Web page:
ATLANTA (AP) - The Federal Aviation Administration says it will not review the planned merger of ValuJet and AirTran Airways, in which both carriers would operated under combined management but with separate licenses, The Atlanta Journal-Constitution reported Saturday.
The two budget airlines, which announced the merger Thursday, escaped review by the federal agency by planning to remain separate units of a combined holding company, at least at initially.
"In that case we have no role," said FAA spokeswoman Kathleen Bergen. "We will continue our normal surveillance activities at each of the two airlines."
However, an FAA review will be required if the merged parent company, AirTran Holdings Inc., decides later to integrate the two carriers and combine their operating certificates, Ms. Bergen said.
The planned merger will allow ValuJet to change its name to AirTran Airlines and will put both carriers under a common marketing banner and management.
ValuJet has failed to return to profitability, and some analysts say its name has been tarnished, since the Atlanta-based airline's fatal crash in the Florida Everglades last year.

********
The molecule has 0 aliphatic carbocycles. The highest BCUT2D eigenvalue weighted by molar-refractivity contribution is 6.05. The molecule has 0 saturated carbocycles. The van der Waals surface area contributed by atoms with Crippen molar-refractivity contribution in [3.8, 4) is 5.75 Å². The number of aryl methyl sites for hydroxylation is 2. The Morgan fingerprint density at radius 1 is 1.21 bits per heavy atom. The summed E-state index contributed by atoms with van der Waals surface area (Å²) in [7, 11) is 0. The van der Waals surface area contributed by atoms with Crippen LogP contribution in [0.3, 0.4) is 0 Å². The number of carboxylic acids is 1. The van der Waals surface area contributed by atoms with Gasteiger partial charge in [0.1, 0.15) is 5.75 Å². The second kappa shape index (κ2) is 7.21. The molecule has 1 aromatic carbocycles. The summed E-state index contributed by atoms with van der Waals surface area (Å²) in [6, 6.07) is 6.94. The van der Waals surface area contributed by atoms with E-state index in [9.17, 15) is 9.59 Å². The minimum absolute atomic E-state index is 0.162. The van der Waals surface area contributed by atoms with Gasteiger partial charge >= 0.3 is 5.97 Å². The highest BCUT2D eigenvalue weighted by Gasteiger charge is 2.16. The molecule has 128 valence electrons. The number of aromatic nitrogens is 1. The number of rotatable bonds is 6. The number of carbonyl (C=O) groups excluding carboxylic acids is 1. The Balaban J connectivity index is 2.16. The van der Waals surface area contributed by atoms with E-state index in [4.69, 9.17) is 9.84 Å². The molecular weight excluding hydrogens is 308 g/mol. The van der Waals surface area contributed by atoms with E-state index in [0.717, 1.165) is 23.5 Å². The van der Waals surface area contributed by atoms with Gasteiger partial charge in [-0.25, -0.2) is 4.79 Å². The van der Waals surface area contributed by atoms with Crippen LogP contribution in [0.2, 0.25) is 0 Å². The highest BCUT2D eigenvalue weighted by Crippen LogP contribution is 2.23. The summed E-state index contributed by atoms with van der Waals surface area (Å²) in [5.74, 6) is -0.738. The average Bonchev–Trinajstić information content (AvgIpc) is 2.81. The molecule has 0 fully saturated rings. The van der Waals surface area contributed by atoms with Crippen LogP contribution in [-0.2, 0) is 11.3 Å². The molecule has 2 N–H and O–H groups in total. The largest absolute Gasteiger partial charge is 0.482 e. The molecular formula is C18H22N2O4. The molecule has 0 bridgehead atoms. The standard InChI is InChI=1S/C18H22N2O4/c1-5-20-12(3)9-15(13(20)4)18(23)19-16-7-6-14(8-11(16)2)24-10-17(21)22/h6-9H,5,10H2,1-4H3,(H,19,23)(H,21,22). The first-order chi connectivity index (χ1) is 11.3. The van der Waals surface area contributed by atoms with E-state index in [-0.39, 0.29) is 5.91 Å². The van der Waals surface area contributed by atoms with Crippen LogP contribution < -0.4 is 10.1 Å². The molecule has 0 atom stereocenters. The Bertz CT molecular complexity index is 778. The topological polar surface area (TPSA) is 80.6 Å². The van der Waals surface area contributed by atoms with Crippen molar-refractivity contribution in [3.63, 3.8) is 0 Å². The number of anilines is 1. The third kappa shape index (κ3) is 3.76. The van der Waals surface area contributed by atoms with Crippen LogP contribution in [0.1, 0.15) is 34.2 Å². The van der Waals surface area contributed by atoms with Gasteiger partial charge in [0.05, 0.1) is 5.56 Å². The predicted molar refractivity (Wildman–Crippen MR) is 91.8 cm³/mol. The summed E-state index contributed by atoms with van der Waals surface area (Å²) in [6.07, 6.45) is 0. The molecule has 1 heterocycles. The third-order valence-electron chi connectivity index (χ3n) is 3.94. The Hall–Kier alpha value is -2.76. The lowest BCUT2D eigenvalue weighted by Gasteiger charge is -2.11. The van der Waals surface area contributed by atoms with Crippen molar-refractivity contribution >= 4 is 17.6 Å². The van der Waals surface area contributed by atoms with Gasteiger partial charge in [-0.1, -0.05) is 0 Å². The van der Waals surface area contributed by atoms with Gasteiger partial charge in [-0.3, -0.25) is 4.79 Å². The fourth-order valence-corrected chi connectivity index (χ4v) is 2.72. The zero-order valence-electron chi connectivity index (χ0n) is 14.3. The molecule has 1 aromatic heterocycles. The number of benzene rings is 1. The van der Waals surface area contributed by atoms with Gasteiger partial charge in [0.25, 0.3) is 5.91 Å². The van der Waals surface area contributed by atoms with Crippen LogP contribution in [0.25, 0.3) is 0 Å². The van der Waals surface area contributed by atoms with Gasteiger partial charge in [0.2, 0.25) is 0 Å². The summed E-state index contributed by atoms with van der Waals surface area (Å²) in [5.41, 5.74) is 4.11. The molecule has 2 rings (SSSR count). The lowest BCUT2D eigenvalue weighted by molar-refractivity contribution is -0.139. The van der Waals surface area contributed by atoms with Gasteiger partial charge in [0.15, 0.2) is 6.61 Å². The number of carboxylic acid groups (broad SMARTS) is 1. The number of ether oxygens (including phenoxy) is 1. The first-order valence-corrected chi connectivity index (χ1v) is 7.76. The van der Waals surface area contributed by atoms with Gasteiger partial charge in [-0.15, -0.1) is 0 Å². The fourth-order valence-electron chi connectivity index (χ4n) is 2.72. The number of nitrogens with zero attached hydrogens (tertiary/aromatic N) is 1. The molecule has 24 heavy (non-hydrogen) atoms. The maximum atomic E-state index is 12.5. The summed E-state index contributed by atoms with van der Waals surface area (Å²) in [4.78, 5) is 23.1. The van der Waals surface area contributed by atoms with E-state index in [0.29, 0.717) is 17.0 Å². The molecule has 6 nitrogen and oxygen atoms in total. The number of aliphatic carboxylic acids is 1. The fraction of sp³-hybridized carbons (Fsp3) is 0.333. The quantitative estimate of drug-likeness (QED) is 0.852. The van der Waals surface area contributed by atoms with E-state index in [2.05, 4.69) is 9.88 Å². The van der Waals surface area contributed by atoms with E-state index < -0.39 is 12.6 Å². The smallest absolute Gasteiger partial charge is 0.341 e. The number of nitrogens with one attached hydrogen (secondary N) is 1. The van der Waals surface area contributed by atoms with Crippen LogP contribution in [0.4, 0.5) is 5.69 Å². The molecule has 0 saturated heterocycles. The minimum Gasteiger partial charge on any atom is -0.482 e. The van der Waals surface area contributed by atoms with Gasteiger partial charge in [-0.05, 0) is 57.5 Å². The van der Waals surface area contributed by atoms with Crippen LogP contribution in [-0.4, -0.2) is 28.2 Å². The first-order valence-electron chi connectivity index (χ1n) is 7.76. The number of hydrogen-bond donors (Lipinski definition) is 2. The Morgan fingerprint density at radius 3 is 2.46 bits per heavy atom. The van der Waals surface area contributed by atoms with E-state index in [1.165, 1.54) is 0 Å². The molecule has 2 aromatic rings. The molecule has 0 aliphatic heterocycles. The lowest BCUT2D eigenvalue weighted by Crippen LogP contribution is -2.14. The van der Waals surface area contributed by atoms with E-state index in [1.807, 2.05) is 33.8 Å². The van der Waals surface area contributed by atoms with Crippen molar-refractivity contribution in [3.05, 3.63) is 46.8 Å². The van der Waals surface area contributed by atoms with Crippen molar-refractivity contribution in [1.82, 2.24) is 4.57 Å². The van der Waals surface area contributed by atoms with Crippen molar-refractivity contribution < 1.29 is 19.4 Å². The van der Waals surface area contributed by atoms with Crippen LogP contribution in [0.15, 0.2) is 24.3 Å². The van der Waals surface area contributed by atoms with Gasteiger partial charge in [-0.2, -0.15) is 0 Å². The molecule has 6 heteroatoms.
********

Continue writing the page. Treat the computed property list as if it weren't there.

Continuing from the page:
Meanwhile, the planned merger will also dissolve ValuJet's management team. Lewis Jordan, chairman of ValuJet Airlines, and Robert Priddy, chairman of the airline's holding company ValuJet Inc., will recede into the background as non-executive board members.
Two other ValuJet cofounders, Maurice Gallagher Jr. and Timothy Flynn, would give up their board positions and become outside shareholders. The two have sold off substantial portions of their stakes since the stock tumbled after the crash.
That would leave D. Joesph Corr, a former Continental and TWA chief, as president and chief executive of the merged airline. Corr was brought in last fall to help ValuJet regain its competitive footing after the crash.
AirTran is based in Orlando, Florida.
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